German police stepped up their crackdown on Islamic extremism Wednesday, detaining 22 people during raids of apartments and mosques allegedly used by a network that provided financing and other support to terrorists.

About 700 officers searched dozens of apartments, mosques and call centers in five German states, discovering militant Islamic propaganda and forged passports and visas, authorities said.

The raids capped a long-term investigation of 20 people who allegedly raised money through smuggling and producing false papers to "pursue their ideological goals," said prosecutors in Munich, where authorities coordinated the probe.

The suspects included German citizens and nationals of Egypt, Tunisia, Algeria, Libya and Bulgaria, Bavarian state police investigator Gerhard Zintl said. Their ages ranged from 17 to 46, and five of the suspects were female.

Eleven were formally arrested while 11 others were placed in provisional custody, suggesting the cases against them were not as strong. No charges were filed.

Authorities stressed that their role was believed to be purely logistical.

"We have no hints that any attacks were planned," chief Munich prosecutor August Stern said at a press conference.

Still, members of the network allegedly had links with terror groups including Ansar al-Islam (search), an Al Qeda-linked faction believed to use its European operations to raise money and channel fighters to Iraq to fight U.S.-led coalition forces.

"Certain individuals had contacts to Ansar al-Islam and were trained in their camps," Zintl said without elaborating.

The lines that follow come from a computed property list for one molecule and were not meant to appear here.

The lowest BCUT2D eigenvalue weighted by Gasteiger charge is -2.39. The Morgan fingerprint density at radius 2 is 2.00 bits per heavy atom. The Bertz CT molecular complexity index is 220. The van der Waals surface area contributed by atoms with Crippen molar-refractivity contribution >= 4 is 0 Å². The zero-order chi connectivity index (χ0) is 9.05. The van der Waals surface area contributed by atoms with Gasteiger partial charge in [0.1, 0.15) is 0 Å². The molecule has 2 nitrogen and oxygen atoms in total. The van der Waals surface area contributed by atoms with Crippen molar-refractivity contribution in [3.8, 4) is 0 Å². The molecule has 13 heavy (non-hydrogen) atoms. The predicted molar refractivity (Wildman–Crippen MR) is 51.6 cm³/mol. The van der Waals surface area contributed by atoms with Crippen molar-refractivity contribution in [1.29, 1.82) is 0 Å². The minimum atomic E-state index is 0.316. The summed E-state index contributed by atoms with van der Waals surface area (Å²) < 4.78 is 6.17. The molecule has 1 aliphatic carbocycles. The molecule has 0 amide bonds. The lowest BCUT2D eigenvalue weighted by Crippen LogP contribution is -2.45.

Officials said the "ideological center" of the network was in the Baden Wuerttemberg city of Ulm (search) and the neighboring Bavarian city of Neu Ulm. The other raids were concentrated in Freiburg, Frankfurt, Duesseldorf and Bonn.

The suspects "equipped people with false documents, making possible illegal residency in the country and outside, and supported other like-minded groups," a statement from Munich prosecutors said. "In addition, they are accused of spreading their beliefs in racial hatred and recruiting people for jihad (holy war)."

Ulrich Heffner, a spokesman for state police in Baden Wuerttemberg, said many of the suspects were accused of using French, Belgian and Dutch travel documents to finance terror activities.

"Others were illegally living in Germany. One of them used a total of eight false identities to disguise his criminal activities," he said in a statement.

Three of the Sept. 11 hijackers lived in Germany. Since then, German authorities have been cracking down on Islamic extremists.

Most recently, police on Dec. 3 arrested three Iraqis believed to be part of Ansar al-Islam. They were accused of plotting to attack Iraqi interim Prime Minister Ayad Allawi (search) during a visit to Berlin.